An oil slick amidst the Hungry Tide

Just a short while ago, I hadn’t the remotest clue of what an Orcaella or the Irrawaddy Dolphin was.But within a span of two months, I encountered it twice. Two days ago, I glanced at the papers and it jumped out at me.A huge oil slick off the coast of Sunderbans had endangered several lives including that of the Irrawaddy dolphins.Somehow,this struck closer home as I had just finished Amitav Ghosh’s book ‘The Hungry Tide’. Human activities continue to threaten the fragile ecological balances existing worldwide as we doggedly pursue our blinkered journey towards self-annihilation drowning out the few dissenting voices of naturalists and environmentalists. Piyali Roy, the main protagonist of the book is one such lone voice.
The_Hungry_Tide
Fiction set in rich contexts exploring a historical setting or those examining the uniqueness of a particular locale is always an intriguing read.But it transforms into a magical journey in the hands of adept authors like Amitav Ghosh when the characterization takes on a different dimension altogether.’The Hungry Tide’,set in the Sunderbans, brings to life all the magic, mystique, intrigue and perils of the place that one could possibly associate it with. The lives of people for whom change is enduring, living is indeterminate, survival – a daily odds; those who are aware that the very ground they stand on, could be swallowed up the very next minute. It portrays the psyche of such people who encounter death on a daily basis but nevertheless, life elsewhere is unthinkable. They are the inhabitants of the tide country. And with such a narrative, not only are you riveted by an engaging plot but also absorb the essence of a place and time painstakingly sketched by an author’s extensive research.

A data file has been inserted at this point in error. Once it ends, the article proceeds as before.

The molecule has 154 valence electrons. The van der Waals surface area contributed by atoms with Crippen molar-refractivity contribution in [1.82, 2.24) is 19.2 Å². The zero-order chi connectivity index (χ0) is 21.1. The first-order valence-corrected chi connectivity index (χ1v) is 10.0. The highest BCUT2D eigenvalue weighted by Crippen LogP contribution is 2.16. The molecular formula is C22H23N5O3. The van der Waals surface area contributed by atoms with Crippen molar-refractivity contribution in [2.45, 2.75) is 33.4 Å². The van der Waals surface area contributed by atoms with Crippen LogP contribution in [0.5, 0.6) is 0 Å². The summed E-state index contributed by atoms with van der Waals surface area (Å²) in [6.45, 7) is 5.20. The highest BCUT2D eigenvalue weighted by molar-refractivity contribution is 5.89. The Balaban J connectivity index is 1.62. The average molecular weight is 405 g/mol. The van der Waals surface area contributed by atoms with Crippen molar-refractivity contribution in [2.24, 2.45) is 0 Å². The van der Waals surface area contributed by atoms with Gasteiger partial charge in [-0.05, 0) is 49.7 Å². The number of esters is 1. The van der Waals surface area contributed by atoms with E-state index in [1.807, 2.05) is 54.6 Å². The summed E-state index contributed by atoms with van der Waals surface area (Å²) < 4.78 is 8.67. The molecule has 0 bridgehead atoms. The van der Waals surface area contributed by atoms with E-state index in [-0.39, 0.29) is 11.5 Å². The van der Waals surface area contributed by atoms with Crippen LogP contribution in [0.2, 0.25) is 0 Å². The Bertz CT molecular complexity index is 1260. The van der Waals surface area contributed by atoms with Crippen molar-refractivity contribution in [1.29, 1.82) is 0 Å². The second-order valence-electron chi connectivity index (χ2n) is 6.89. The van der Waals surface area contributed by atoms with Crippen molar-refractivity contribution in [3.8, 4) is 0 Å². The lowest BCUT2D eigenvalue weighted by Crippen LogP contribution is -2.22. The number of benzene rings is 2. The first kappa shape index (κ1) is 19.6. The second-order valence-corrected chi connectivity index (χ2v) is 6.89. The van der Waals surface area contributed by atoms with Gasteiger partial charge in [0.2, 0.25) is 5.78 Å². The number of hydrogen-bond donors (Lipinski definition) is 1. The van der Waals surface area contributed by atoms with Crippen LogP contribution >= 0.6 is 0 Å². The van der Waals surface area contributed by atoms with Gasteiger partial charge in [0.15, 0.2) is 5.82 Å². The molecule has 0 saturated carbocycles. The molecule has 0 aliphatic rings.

The protagonists of ‘The Hungry Tide’ are as unlikely a bunch one could envisage. A young cetologist, Piyali Roy, whose life’s ambition is to study the habits of the little known Irrawaddy dolphin.An illiterate rustic fisherman, Fokir.And Kanai, a suave city-bred translator, who is summoned to Lucibari – a remote,unreachable and hostile island in the Sunderbans, for a very curious reason.In typical Ghosh’s style, each of them is very expansively portrayed.Piyali comes across as a resilient woman; passionate about her scientific work and single minded in her pursuit,enabling her to overcome the harsh extremes that her work imposes.She also happens to be a woman, who’s still searching for her identity and discovers her answers in the remote Sunderbans amidst the congregations of the Irrawaddy dolphins.Fokir, though an illiterate fisherman and a man seemingly so far removed from the scientific and highly educated Piyali, still remarkably congruent in his passion for the flora and fauna of the mangroves.And hence, it comes as no surprise that when fate throws Piyali and Fokir together, they connect. A primal bond that renders language superfluous, barely acknowledged yet resilient enough to withstand a storm. And finally there was Kanai.Out of all of them, it is his mutable character with the shades of grey which would have been the trickiest to portray.At one instant, his character smacks of superficiality and conceit but at the very next, it also manages to elicit sympathy for the struggles of a reasonable mind against the prejudices that form the bedrock of his upbringing.Confident to the point of arrogance,but also possessing a remarkable sense of intuition, Kanai rises above himself when he’s put to the ultimate test.He arrives in Lucibari on a strange mission – that of reading his dead uncle’s diary which chronicles his last days before the massacre of Morichjhanpi,when the government of West Bengal forcibly evicted thousands of refugees.And in that dairy,he again encounters his childhood friend,Kusum, who is an ephemeral presence throughout the novel, entwining the past with the present.